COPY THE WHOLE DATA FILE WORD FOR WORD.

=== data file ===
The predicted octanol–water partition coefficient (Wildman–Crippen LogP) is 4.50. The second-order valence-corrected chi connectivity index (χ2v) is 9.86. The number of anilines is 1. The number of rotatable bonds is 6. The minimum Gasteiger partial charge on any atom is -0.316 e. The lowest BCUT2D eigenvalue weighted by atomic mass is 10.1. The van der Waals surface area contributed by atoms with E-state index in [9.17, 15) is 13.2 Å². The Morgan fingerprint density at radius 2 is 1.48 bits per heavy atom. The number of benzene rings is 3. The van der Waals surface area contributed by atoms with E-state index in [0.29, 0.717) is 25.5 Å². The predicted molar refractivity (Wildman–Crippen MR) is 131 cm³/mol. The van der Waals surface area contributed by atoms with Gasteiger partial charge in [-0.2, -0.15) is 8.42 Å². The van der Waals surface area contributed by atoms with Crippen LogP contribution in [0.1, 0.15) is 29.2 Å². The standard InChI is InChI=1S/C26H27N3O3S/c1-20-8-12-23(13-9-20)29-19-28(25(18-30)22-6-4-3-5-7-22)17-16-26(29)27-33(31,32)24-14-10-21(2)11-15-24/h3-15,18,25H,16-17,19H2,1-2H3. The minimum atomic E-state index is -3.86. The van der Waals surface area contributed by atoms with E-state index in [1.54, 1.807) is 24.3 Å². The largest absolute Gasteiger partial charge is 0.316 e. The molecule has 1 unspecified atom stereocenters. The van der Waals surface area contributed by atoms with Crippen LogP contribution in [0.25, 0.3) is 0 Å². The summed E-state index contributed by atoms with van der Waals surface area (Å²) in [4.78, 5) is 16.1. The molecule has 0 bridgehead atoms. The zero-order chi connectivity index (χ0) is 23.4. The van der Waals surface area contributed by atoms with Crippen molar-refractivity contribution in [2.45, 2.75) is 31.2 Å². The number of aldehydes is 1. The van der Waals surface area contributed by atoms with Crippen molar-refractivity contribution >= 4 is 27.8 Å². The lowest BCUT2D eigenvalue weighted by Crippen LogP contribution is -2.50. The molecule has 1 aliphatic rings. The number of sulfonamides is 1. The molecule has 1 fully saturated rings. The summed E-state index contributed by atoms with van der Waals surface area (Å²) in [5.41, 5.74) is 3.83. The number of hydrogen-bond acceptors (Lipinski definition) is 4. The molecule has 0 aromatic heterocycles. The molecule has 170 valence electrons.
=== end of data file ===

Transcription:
The predicted octanol–water partition coefficient (Wildman–Crippen LogP) is 4.50. The second-order valence-corrected chi connectivity index (χ2v) is 9.86. The number of anilines is 1. The number of rotatable bonds is 6. The minimum Gasteiger partial charge on any atom is -0.316 e. The lowest BCUT2D eigenvalue weighted by atomic mass is 10.1. The van der Waals surface area contributed by atoms with E-state index in [9.17, 15) is 13.2 Å². The Morgan fingerprint density at radius 2 is 1.48 bits per heavy atom. The number of benzene rings is 3. The van der Waals surface area contributed by atoms with E-state index in [0.29, 0.717) is 25.5 Å². The predicted molar refractivity (Wildman–Crippen MR) is 131 cm³/mol. The van der Waals surface area contributed by atoms with Gasteiger partial charge in [-0.2, -0.15) is 8.42 Å². The van der Waals surface area contributed by atoms with Crippen LogP contribution in [0.1, 0.15) is 29.2 Å². The standard InChI is InChI=1S/C26H27N3O3S/c1-20-8-12-23(13-9-20)29-19-28(25(18-30)22-6-4-3-5-7-22)17-16-26(29)27-33(31,32)24-14-10-21(2)11-15-24/h3-15,18,25H,16-17,19H2,1-2H3. The minimum atomic E-state index is -3.86. The van der Waals surface area contributed by atoms with E-state index in [1.54, 1.807) is 24.3 Å². The largest absolute Gasteiger partial charge is 0.316 e. The molecule has 1 unspecified atom stereocenters. The van der Waals surface area contributed by atoms with Crippen LogP contribution in [0.25, 0.3) is 0 Å². The summed E-state index contributed by atoms with van der Waals surface area (Å²) in [4.78, 5) is 16.1. The molecule has 0 bridgehead atoms. The zero-order chi connectivity index (χ0) is 23.4. The van der Waals surface area contributed by atoms with Crippen molar-refractivity contribution in [2.45, 2.75) is 31.2 Å². The number of aldehydes is 1. The van der Waals surface area contributed by atoms with Crippen molar-refractivity contribution >= 4 is 27.8 Å². The lowest BCUT2D eigenvalue weighted by Crippen LogP contribution is -2.50. The molecule has 1 aliphatic rings. The number of sulfonamides is 1. The molecule has 1 fully saturated rings. The summed E-state index contributed by atoms with van der Waals surface area (Å²) in [5.41, 5.74) is 3.83. The number of hydrogen-bond acceptors (Lipinski definition) is 4. The molecule has 0 aromatic heterocycles. The molecule has 170 valence electrons.